Four Belgian citizens accused with eight others of human trafficking have been acquitted by a court in Brussels. The four had taken in refugees who had been transported to Belgium on their way to the United Kingdom. The case had become known as the “solidarity trial”, with the four Belgians arguing they were merely sheltering the refugees in a spirit of human compassion. Two of the accused are journalists: Myriam Berghe, a freelance reporter, and Anouk Van Gestel, editor in chef of Marie-Claire Belgique magazine. The other two acquitted were Tunisian-born Walid C. and Belgian Zakia S. The court accepted their defence that they had only become involved in the case for humanitarian reasons, when the refugees reached Belgium.
Of the eight others, one man has absconded to the United Kingdom, where he has now gone underground. He was ordered to be arrested, but a European arrest warrant has yet to be issued. The others were given suspended sentences of between 12 and 42 months.
The four accused acquitted are involved with the Platform for Refugee Support, one organisation that came to the fore in the summer of 2016 when refugees camped out en masse in the Maximilian Park in Brussels due to the lack of official accommodation for asylum-seekers. Members of the platform took refugees who had not yet been processed into their own homes. Of the four, only Walid C. served time – eight months – on remand.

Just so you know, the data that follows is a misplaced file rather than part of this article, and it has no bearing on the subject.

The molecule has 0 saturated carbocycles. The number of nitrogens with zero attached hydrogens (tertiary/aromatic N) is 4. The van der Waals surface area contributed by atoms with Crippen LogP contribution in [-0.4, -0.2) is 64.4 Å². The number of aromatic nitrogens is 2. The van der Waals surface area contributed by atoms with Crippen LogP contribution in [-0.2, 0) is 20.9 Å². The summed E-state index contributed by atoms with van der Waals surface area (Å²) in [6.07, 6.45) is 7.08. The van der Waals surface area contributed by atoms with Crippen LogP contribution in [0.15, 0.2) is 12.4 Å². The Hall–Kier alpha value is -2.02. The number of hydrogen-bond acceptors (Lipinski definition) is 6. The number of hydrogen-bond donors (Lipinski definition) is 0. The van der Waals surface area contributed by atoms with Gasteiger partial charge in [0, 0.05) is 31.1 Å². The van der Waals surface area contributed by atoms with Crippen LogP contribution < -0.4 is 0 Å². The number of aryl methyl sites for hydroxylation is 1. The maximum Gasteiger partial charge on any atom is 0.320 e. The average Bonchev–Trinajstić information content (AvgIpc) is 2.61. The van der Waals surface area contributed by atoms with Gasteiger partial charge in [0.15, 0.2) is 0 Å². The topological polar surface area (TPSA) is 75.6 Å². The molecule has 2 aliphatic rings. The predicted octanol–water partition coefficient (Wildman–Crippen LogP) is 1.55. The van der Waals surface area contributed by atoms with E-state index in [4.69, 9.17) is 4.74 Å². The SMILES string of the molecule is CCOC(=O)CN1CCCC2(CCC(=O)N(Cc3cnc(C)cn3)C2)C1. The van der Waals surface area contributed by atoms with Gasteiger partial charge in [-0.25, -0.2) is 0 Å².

“If I had it all to do over, I would do exactly the same thing,” said Myriam Berghe after the verdict. “This is my conception of hospitality. I trust these young people, and they trust me. We trust each other. We talk a lot about the hosts, but we have to think about them: it can’t be easy to move in with people you don’t know to take a shower or wash your clothes. Life for them is awful.”